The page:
Joe Biden: I was relieved when Biden won in 2020, but only because it meant Trump lost. While Biden has done some positive things in his presidency, such as protecting LGBTQ+ and interracial marriage as the official White House website says, he is not nearly as progressive and proactive as he wants the younger generation to believe he is. Ultimately, it is Biden’s support for Israel in its conflict with Hamas that has made it harder for me to commit to voting for the “lesser of two evils” again this year. The Biden administration bypassed Congress to approve emergency weapons sales to Israel twice in December 2023, according to AP News—weapons which have led to a reported death toll of over 25,000 Palestinians, according to NPR. I do not know if Biden could do anything at this point that would make me feel right in voting for him. We the People deserve better options than Trump or Biden.
Dean Phillips: Phillips currently is a representative from Minnesota. According to his website, Phillips is “on a mission to inspire a new era of collaboration in Washington, pursue common ground for the common good, and end the corrupting influence of special interest money in our politics.” That sounds nice; However, in a tweet defending himself against criticism for his “friendly visits with Trump supporters,” Phillips included an electoral map to demonstrate that Americans support Republicans because of his fellow Democrats’s “condemnation” of them. The map was found to be outdated and unsupportive of his point, according to New Republic. Unfortunately, this embarrassment combined with his highly criticized bipartisanship puts Phillips out of the race in my book.
Cenk Uygur: The Guardian referred to Uygur’s running as the “longest of long-shot campaigns.” Uygur is a political commentator and host of the online news show “The Young Turks.” I am not going to give much space in this article to Uygur, as he is technically ineligible to run for president due to having been born in Turkey. Although, he says he will prove that he is eligible in court. I do not expect him to win that case—as he likely will not even get far enough in the election to try.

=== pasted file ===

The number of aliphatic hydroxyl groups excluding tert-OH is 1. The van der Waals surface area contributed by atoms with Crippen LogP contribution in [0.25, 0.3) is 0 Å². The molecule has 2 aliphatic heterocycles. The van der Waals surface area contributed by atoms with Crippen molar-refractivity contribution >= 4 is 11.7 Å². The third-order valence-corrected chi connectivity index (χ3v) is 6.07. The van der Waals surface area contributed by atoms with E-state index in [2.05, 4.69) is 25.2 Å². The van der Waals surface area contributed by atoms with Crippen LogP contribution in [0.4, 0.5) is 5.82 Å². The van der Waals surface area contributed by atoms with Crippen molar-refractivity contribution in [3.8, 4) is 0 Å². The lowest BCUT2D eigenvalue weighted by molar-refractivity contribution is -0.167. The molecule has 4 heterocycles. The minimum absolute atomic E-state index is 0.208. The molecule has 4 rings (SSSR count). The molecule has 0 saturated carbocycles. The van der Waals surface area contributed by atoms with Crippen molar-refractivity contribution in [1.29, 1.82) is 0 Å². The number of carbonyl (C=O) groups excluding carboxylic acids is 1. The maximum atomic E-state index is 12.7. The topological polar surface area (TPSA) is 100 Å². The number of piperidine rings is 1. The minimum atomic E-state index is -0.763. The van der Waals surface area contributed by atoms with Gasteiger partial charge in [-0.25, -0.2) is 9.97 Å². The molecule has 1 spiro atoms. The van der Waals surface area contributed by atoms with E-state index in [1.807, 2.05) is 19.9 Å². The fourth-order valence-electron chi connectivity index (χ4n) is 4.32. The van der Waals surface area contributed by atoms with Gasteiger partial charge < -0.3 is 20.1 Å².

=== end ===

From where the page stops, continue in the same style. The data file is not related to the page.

Marianne Williamson: Williamson is a successful author, spiritual leader and non-profit organization founder. But, so far, she has been an unsuccessful political candidate. Williamson ran for U.S. President in 2020 and eventually dropped out. She also had a failed run in 2014 for a seat in the House of Representatives. There is a lot that I like about Williamson. I appreciate her support for a ceasefire in Gaza, which she expressed in an interview with Democracy Now. The important issues listed on her campaign website are issues I care about deeply like animal protection, climate action, education, LGBTQ+ rights, Native American justice and more. While I like what Williamson has to say, I do not see her having the opportunity to act on these issues as president. Not only because I do not see her winning, but because I do not think that the system she hopes to change from the inside would allow her to accomplish most of her goals. I believe that Williamson’s energy would be better spent focusing on being a community leader and activist.
Reviewing these candidates has not made me feel any more optimistic about the direction our country is going in. I am disillusioned with the entire concept of the U.S. presidency. I do not think that as it stands, it is a role that can be filled by someone who is committed to improving the lives of all Americans. And, I am no longer sure what my vote could do to change that.